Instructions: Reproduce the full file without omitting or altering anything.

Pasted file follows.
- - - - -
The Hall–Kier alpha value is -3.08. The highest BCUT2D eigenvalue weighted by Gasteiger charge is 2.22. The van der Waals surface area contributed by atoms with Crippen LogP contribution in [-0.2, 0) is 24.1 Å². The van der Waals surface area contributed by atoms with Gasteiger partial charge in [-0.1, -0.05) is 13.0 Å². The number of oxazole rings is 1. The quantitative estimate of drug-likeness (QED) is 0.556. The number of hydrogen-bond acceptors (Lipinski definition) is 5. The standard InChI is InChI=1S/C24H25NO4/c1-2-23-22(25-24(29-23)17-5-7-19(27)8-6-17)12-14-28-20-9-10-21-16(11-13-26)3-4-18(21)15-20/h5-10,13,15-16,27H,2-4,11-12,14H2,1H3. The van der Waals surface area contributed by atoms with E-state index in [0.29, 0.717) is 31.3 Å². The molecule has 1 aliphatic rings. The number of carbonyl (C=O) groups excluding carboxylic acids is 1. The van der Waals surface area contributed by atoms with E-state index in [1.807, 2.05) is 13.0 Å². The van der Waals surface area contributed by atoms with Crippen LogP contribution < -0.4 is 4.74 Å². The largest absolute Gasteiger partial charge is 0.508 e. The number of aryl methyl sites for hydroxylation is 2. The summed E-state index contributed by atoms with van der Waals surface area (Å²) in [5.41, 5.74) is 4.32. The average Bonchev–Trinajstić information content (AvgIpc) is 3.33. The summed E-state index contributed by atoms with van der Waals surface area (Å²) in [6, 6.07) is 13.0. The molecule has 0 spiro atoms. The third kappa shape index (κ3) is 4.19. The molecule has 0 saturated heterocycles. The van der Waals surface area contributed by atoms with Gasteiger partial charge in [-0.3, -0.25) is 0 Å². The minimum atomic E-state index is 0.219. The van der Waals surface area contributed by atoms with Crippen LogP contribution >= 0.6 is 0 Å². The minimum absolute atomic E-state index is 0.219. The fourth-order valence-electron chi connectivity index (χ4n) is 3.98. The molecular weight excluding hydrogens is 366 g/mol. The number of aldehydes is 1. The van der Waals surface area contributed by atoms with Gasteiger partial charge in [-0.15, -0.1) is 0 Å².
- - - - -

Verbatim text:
The Hall–Kier alpha value is -3.08. The highest BCUT2D eigenvalue weighted by Gasteiger charge is 2.22. The van der Waals surface area contributed by atoms with Crippen LogP contribution in [-0.2, 0) is 24.1 Å². The van der Waals surface area contributed by atoms with Gasteiger partial charge in [-0.1, -0.05) is 13.0 Å². The number of oxazole rings is 1. The quantitative estimate of drug-likeness (QED) is 0.556. The number of hydrogen-bond acceptors (Lipinski definition) is 5. The standard InChI is InChI=1S/C24H25NO4/c1-2-23-22(25-24(29-23)17-5-7-19(27)8-6-17)12-14-28-20-9-10-21-16(11-13-26)3-4-18(21)15-20/h5-10,13,15-16,27H,2-4,11-12,14H2,1H3. The van der Waals surface area contributed by atoms with E-state index in [0.29, 0.717) is 31.3 Å². The molecule has 1 aliphatic rings. The number of carbonyl (C=O) groups excluding carboxylic acids is 1. The van der Waals surface area contributed by atoms with E-state index in [1.807, 2.05) is 13.0 Å². The van der Waals surface area contributed by atoms with Crippen LogP contribution < -0.4 is 4.74 Å². The largest absolute Gasteiger partial charge is 0.508 e. The number of aryl methyl sites for hydroxylation is 2. The summed E-state index contributed by atoms with van der Waals surface area (Å²) in [5.41, 5.74) is 4.32. The average Bonchev–Trinajstić information content (AvgIpc) is 3.33. The summed E-state index contributed by atoms with van der Waals surface area (Å²) in [6, 6.07) is 13.0. The molecule has 0 spiro atoms. The third kappa shape index (κ3) is 4.19. The molecule has 0 saturated heterocycles. The van der Waals surface area contributed by atoms with Gasteiger partial charge in [-0.3, -0.25) is 0 Å². The minimum atomic E-state index is 0.219. The van der Waals surface area contributed by atoms with Crippen LogP contribution >= 0.6 is 0 Å². The minimum absolute atomic E-state index is 0.219. The fourth-order valence-electron chi connectivity index (χ4n) is 3.98. The molecular weight excluding hydrogens is 366 g/mol. The number of aldehydes is 1. The van der Waals surface area contributed by atoms with Gasteiger partial charge in [-0.15, -0.1) is 0 Å².